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The court case begins today in Amsterdam to determine the future of a collection of gold, precious gems, a ceremonial helmet, and other treasures from the Black Sea region. Four different museums in Crimea are taking legal action to force the Allard Pierson Museum in the Netherlands to give back treasures in an exhibition entitled, The Crimea: Gold and Secrets from the Black Sea, loaned before Russia annexed the Ukrainian territory. The Netherlands does not recognize the Russian annexation of Crimea.

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Culture officials in the Luhansk and Donetsk regions in eastern Ukraine have ordered museums to put their most valuable pieces into storage, and some institutions have closed to the public, as fighting continues between pro-Russian separatists and Ukrainian government forces.

Ukraine’s culture ministry has also asked that the media refrain from “emphasising objects of cultural heritage” to avoid their being targeted, according to an 8 August statement on the ministry’s website. This comes after reports that two of the city’s museums have been damaged by artillery fire.

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Friday, 14 October 2011 02:34

A “landmark” museum for Ukraine

Post-Soviet Kiev is a city in transformation. There are new shops and restaurants; airports are expanding, and the Olympic stadium is being revamped in preparation for the 2012 European football championships to be hosted jointly by Ukraine and Poland. But perhaps nothing exemplifies change in the country’s capital so much as the crowds queuing up to see sharks in formaldehyde, balloon rabbits in stainless steel, and sculptures of sperm-wielding adolescents, works by Damien Hirst, Jeff Koons and Takashi Murakami respectively. All three artists have been shown for the first time in Ukraine at the Pinchuk Art Centre (PAC), a private museum of contemporary art in the centre of Kiev, which has just celebrated its fifth birthday.

Since its opening in 2006, nearly 1.2 million people have visited the gallery, which charges no admission and also includes a bookshop and a trendy bar with views over the city. Of these visitors, 60% are aged between 16 and 30. “Our society, especially young people, accepted contemporary art in a great way, in an unexpected way… there is a huge appetite for it,” says Victor Pinchuk, the steel magnate and billionaire who finances the museum and who has put himself at the centre of efforts to modernise Ukraine.

Pinchuk recently gave The Art Newspaper a rare interview on his estate outside Kiev, where he told us the success of his gallery has encouraged him to attempt a bigger, much more ambitious museum project. PAC is currently housed in an early 20th-century building in central Kiev which was once a hotel. But Pinchuk now wants to give it a new home in a purpose-built gallery designed by a top international architectural firm.

“It has to be an important building for our country, for our city. It has to be a destination for sightseeing tours in Kiev. I hope the image of this art centre will be on the most popular postcards… it has to be,” he says.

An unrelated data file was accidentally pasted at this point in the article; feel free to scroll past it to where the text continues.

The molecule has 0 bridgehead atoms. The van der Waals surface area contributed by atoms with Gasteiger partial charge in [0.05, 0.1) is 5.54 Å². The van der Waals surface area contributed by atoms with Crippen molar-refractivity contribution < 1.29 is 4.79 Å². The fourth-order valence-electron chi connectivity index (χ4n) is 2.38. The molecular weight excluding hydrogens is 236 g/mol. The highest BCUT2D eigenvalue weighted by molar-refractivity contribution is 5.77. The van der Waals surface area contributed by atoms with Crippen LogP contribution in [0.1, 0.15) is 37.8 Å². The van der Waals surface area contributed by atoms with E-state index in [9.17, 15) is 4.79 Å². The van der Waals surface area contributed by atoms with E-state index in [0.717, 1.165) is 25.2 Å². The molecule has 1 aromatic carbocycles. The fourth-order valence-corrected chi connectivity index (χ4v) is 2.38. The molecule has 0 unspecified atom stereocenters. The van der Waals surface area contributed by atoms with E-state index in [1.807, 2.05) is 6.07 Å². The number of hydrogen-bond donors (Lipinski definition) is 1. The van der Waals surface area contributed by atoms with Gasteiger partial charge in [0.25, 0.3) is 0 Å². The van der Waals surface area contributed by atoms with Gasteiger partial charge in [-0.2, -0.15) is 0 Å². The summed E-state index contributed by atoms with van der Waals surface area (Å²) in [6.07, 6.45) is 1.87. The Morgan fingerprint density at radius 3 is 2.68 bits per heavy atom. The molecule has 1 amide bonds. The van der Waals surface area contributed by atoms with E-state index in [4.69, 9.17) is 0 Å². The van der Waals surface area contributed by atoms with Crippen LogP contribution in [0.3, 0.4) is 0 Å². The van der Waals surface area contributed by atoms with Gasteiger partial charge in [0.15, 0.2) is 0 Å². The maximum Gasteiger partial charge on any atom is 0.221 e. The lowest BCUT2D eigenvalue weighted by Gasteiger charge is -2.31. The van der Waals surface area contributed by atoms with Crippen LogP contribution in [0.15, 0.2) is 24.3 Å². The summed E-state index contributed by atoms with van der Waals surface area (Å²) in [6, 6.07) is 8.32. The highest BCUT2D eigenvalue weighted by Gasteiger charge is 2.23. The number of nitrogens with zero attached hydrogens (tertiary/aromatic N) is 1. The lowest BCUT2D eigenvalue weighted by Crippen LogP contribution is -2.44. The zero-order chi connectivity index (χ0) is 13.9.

PAC hosts temporary exhibitions curated by museum staff and also shows a rotating display of work from Pinchuk’s own collection. The new gallery, in an “iconic” building, will do the same, says Pinchuk, who believes it could be ready within five years. He will not reveal the architects he is considering for the museum, however sources close to the project suggest Switzerland’s Herzog & de Meuron have been hired for the job.

An embarrassment of riches

Victor Pinchuk is an easy man to like. He is funny and charming and likes to gossip. He is also very, very rich. He trained as an engineer in the Soviet era, gaining a PhD from the Metallurgical Institute in Dnipropetrovsk in eastern Ukraine, before setting up his own company in 1990 to manufacture a new kind of metal tubing that he had invented. He went on to sell it all over the former Soviet Union. His fortune increased further after he met and married Elena, the daughter of the ex-president of Ukraine, Leonid Kuchma. The family connection helped Pinchuk secure Ukraine’s Kryvorizhstal steel company for $850m when the industry was privatised. Following the Orange Revolution, the sale was rescinded and the company was sold again, this time to Indian steel magnate Lakshmi Mittal for $4.8bn. Despite the setback, Pinchuk has gone on to even greater success. He diversified and in 2006 set up EastOne Ltd, an investment advisory company which controls several TV stations and the most popular tabloid newspaper in the country, as well as multiple industrial assets. Today, Forbes estimates Pinchuk’s fortune at $3.3bn.

With that much spending power comes enormous influence. Although Pinchuk has only taken a serious interest in art in the last five years, he is courted by museum directors the world over. When Pinchuk asks for a favour, one imagines few turn him down. Alfred Pacquement, Glenn Lowry, Richard Armstrong and Nicholas Serota, respectively directors of the Pompidou, MoMA, the Guggenheim and Tate, all serve on the board of Pinchuk’s Future Generation Art Prize, a $100,000 award given every two years to an artist under 35 of any nationality.

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